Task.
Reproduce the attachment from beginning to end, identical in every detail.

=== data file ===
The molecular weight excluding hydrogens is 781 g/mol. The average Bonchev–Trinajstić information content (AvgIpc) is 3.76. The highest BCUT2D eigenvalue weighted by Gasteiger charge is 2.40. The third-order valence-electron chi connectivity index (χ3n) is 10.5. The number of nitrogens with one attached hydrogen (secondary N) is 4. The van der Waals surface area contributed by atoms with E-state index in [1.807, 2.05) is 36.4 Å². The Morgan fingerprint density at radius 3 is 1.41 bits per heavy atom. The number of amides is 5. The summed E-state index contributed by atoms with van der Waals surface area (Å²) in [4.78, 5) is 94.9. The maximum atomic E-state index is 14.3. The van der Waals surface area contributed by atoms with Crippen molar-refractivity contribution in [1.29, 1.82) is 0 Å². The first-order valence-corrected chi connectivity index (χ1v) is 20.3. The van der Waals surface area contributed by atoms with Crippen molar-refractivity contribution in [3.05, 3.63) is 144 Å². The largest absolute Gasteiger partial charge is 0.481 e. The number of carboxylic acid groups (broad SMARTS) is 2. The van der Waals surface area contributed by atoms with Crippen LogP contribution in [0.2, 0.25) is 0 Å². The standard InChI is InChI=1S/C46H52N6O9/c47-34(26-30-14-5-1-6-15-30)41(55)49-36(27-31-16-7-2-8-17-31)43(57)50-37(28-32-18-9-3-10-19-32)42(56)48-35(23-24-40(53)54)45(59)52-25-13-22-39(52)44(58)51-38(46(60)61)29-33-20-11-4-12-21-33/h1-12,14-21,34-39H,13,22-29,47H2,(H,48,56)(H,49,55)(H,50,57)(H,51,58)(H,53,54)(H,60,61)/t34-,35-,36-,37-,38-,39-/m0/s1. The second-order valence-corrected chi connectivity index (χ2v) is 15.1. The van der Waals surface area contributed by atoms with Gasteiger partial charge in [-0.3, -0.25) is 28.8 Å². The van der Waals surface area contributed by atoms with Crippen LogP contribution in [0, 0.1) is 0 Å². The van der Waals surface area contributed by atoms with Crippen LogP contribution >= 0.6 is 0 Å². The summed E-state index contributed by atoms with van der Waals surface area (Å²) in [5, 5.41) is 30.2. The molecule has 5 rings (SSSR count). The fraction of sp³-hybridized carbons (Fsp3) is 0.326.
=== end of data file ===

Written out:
The molecular weight excluding hydrogens is 781 g/mol. The average Bonchev–Trinajstić information content (AvgIpc) is 3.76. The highest BCUT2D eigenvalue weighted by Gasteiger charge is 2.40. The third-order valence-electron chi connectivity index (χ3n) is 10.5. The number of nitrogens with one attached hydrogen (secondary N) is 4. The van der Waals surface area contributed by atoms with E-state index in [1.807, 2.05) is 36.4 Å². The Morgan fingerprint density at radius 3 is 1.41 bits per heavy atom. The number of amides is 5. The summed E-state index contributed by atoms with van der Waals surface area (Å²) in [4.78, 5) is 94.9. The maximum atomic E-state index is 14.3. The van der Waals surface area contributed by atoms with Crippen molar-refractivity contribution in [1.29, 1.82) is 0 Å². The first-order valence-corrected chi connectivity index (χ1v) is 20.3. The van der Waals surface area contributed by atoms with Crippen molar-refractivity contribution in [3.05, 3.63) is 144 Å². The largest absolute Gasteiger partial charge is 0.481 e. The number of carboxylic acid groups (broad SMARTS) is 2. The van der Waals surface area contributed by atoms with Crippen LogP contribution in [0.2, 0.25) is 0 Å². The standard InChI is InChI=1S/C46H52N6O9/c47-34(26-30-14-5-1-6-15-30)41(55)49-36(27-31-16-7-2-8-17-31)43(57)50-37(28-32-18-9-3-10-19-32)42(56)48-35(23-24-40(53)54)45(59)52-25-13-22-39(52)44(58)51-38(46(60)61)29-33-20-11-4-12-21-33/h1-12,14-21,34-39H,13,22-29,47H2,(H,48,56)(H,49,55)(H,50,57)(H,51,58)(H,53,54)(H,60,61)/t34-,35-,36-,37-,38-,39-/m0/s1. The second-order valence-corrected chi connectivity index (χ2v) is 15.1. The van der Waals surface area contributed by atoms with Gasteiger partial charge in [-0.3, -0.25) is 28.8 Å². The van der Waals surface area contributed by atoms with Crippen LogP contribution in [0, 0.1) is 0 Å². The van der Waals surface area contributed by atoms with Crippen LogP contribution >= 0.6 is 0 Å². The summed E-state index contributed by atoms with van der Waals surface area (Å²) in [5, 5.41) is 30.2. The molecule has 5 rings (SSSR count). The fraction of sp³-hybridized carbons (Fsp3) is 0.326.